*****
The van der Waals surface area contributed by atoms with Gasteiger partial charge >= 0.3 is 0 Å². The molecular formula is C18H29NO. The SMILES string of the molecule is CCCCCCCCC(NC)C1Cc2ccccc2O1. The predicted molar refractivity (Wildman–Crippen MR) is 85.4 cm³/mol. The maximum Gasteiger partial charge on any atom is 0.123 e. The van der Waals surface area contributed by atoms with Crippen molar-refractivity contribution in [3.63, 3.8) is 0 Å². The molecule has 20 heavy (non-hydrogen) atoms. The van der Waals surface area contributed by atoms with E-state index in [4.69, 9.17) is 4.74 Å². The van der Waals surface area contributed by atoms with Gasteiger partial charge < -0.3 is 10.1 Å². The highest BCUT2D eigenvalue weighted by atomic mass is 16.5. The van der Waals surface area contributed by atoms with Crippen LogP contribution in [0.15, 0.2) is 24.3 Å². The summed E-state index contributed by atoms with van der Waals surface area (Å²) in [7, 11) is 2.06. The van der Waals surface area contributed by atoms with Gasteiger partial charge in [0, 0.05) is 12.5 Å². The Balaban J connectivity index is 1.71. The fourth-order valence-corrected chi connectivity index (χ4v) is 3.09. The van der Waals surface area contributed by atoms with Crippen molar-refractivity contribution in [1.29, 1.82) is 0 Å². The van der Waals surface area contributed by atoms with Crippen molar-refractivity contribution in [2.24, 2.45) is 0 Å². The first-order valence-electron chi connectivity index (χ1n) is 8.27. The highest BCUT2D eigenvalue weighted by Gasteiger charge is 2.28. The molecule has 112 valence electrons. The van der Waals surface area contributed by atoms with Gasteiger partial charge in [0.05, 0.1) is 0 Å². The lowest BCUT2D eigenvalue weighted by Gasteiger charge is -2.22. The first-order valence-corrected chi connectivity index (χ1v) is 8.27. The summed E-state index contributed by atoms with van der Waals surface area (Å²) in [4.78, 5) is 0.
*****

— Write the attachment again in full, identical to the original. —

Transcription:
The van der Waals surface area contributed by atoms with Gasteiger partial charge >= 0.3 is 0 Å². The molecular formula is C18H29NO. The SMILES string of the molecule is CCCCCCCCC(NC)C1Cc2ccccc2O1. The predicted molar refractivity (Wildman–Crippen MR) is 85.4 cm³/mol. The maximum Gasteiger partial charge on any atom is 0.123 e. The van der Waals surface area contributed by atoms with Crippen molar-refractivity contribution in [3.63, 3.8) is 0 Å². The molecule has 20 heavy (non-hydrogen) atoms. The van der Waals surface area contributed by atoms with E-state index in [4.69, 9.17) is 4.74 Å². The van der Waals surface area contributed by atoms with Gasteiger partial charge < -0.3 is 10.1 Å². The highest BCUT2D eigenvalue weighted by atomic mass is 16.5. The van der Waals surface area contributed by atoms with Crippen LogP contribution in [0.15, 0.2) is 24.3 Å². The summed E-state index contributed by atoms with van der Waals surface area (Å²) in [7, 11) is 2.06. The van der Waals surface area contributed by atoms with Gasteiger partial charge in [0, 0.05) is 12.5 Å². The Balaban J connectivity index is 1.71. The fourth-order valence-corrected chi connectivity index (χ4v) is 3.09. The van der Waals surface area contributed by atoms with Crippen molar-refractivity contribution in [1.29, 1.82) is 0 Å². The van der Waals surface area contributed by atoms with Crippen molar-refractivity contribution in [2.24, 2.45) is 0 Å². The first-order valence-electron chi connectivity index (χ1n) is 8.27. The highest BCUT2D eigenvalue weighted by Gasteiger charge is 2.28. The molecule has 112 valence electrons. The van der Waals surface area contributed by atoms with Gasteiger partial charge in [0.05, 0.1) is 0 Å². The lowest BCUT2D eigenvalue weighted by Gasteiger charge is -2.22. The first-order valence-corrected chi connectivity index (χ1v) is 8.27. The summed E-state index contributed by atoms with van der Waals surface area (Å²) in [4.78, 5) is 0.